• I went to school for make up and skin care years ago and when we got to the make up part I thought, “I got this!” And was in fact the first to volunteer to apply it to someone after the teacher demonstrated.

    But then I immediately found out how very different it is to apply it to someone else rather than myself.

    The girl I made up that first time looked like a freaking clown. But the cool thing was I learned from that mistake. I knew from doing what I did wrong and the next time I applied make up to someone I did a much better job.

    Unfortunately, my style wasn’t for everyone. I like the natural look so in my mind the right way to wear make up is so that no one can tell you’re wearing it.

    I got a job at one of those “glamour shot” type places and I remember a woman who had seen me apply make up to someone before her didn’t want me to make her up because I didn’t do it heavy enough. Thing is, I could do it that way I just didn’t like it.

    I don’t even wear make up anymore so another cool point is that passions also change. I’d have to say that learning about dog behavior and training is my passion now. But I haven’t had too many chances to pursue that yet.

  • I love the pic on this one! Too funny! πŸ™‚

    I think another thing that happens with the 10000 hours practicing is that when you really want to accomplish something, and have the passion for it, you tend to cram all those hours into a smaller stretch of time than someone who doesn’t have that kind of enthusiasm, so it seems to come faster to you (although it took the same number of practice hours, you just put your hours in faster than others).

    For example, if you wanted to learn how to play the guitar and spent every possible spare hour and minute you could grab practising, you could put your 10000 hours in within a few months, whereas someone who only practiced for an hour once a week, would take years to get to the same level of competence that you have. It would appear to others that you mastered the guitar far sooner than the other person, even though the number of actual hours spent practising was the same.

  • there is a question melody.

    Is there any way we can find out what is the talent within us. what we are good at. Especially when we are not good at anything.

  • Melody,

    I pictured my grand-daughter when you said, ‘I couldn’t be silenced, and many have tried.’ Hahahahahaha!!!! She talks continuously, always, to anyone and everyone. She loves to be in the middle of a conversation. And she is only 4. Sometimes it is hilarious, other times it isn’t…like when she interupts you 2 or 3, or 10 times in one sentence. πŸ™‚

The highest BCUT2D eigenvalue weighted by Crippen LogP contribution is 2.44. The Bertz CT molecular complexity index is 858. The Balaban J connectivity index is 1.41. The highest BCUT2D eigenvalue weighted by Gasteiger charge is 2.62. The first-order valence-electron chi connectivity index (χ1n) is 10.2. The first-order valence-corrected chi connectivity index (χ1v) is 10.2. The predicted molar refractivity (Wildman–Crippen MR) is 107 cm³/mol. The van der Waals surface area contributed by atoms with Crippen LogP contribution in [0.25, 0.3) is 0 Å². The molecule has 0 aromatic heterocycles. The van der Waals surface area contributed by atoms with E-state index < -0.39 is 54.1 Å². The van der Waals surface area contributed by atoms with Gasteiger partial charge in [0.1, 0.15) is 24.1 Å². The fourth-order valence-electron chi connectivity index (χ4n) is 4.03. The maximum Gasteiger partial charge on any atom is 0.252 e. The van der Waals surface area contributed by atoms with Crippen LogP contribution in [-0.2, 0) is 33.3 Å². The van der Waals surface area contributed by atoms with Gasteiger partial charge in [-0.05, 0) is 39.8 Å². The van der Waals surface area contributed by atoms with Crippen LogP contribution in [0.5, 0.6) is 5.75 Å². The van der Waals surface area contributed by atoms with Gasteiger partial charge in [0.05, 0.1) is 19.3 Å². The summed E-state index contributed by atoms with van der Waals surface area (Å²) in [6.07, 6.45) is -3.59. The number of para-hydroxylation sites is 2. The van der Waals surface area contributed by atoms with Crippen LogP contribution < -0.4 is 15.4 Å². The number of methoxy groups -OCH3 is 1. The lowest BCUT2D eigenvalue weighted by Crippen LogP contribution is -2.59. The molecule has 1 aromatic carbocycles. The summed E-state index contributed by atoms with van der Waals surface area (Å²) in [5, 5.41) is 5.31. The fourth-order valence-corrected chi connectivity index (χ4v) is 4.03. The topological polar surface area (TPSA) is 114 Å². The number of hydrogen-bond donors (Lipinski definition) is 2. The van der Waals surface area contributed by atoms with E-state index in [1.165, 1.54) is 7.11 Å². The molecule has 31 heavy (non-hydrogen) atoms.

And I have to agree; passion tops it all. When you love something, talent has nothing to do with how much time you spend on it. And you do it without any effort or worries or stress. You do it because you just love to do it!

  • what a wonderful post and pic! and thanks for giving such great examples from your own life. I can see you talking and expressing yourself in your pigtails as a little girl, at least how I imagine you were. It is great how you tweaked your talents and passions and now make a great living in all of them- writing, speaking, communicating very effectively and translating energy.

    This post parallels the one on grades and studying. If just a means to an end, i.e., the diploma, getting everyone off your back, or just wanting to freaking finish darn it, then it will be a torturous ride indeed. I have noticed this myself.

    However, even if you find the slightest spark of some sort, the slightest passion, it can turn into a nice, slow-burning flame. It does not even need to be a conflagration. Even a flame can help you in aligning directly with what you want. Some of us had forgotten that and had to think back to why and how we were interested in the first place. It will also help you deal with those around you in their nagging, as you won’t react to their pestering in anger or frustration, but rather respond more gently and clam down yourself. This from my personal experience.

    Even mediocre students end up being great teachers or the like, for example, because of their passion, no matter how much administrators whine about their particular teaching methods. Thanks for the reminders. And yes, the readers of this blog rock!

  • Hi Melody,

    Thank you so much for sharing your personal story! I’m reminded of my daughter who at about five needed to do a cartwheel on stage as part of a jazz dance. She literally cartwheeled everywhere, down the sidewalk, around the living room, I swear she didn’t walk on her feet for weeks until she had it perfect. I experienced the same thing when I started to write novels. I had never studied creative writing, had no formal background at all. When my first novel was published, I counted up and realized I had read about 4500 novels over almost 40 years. The passion was always there.

    Huge hugs! Happy Tuesday!


    • Hey MC!

      I think I’ve hit at least 2500 books in my past. Probably averaged 3-5 a week for many years. Slowed way down now. But like you said, it was a passion to read those books! Nobody had to force me or twist my arm. Now the writing, that wasn’t quite the same. LOL!

  • {"email":"Email address invalid","url":"Website address invalid","required":"Required field missing"}

    access teh free video course now:

    are you a spiritual gladiator?

    Find out why you've always been different, why life seems to painful to you, and why you're actually incredibly important.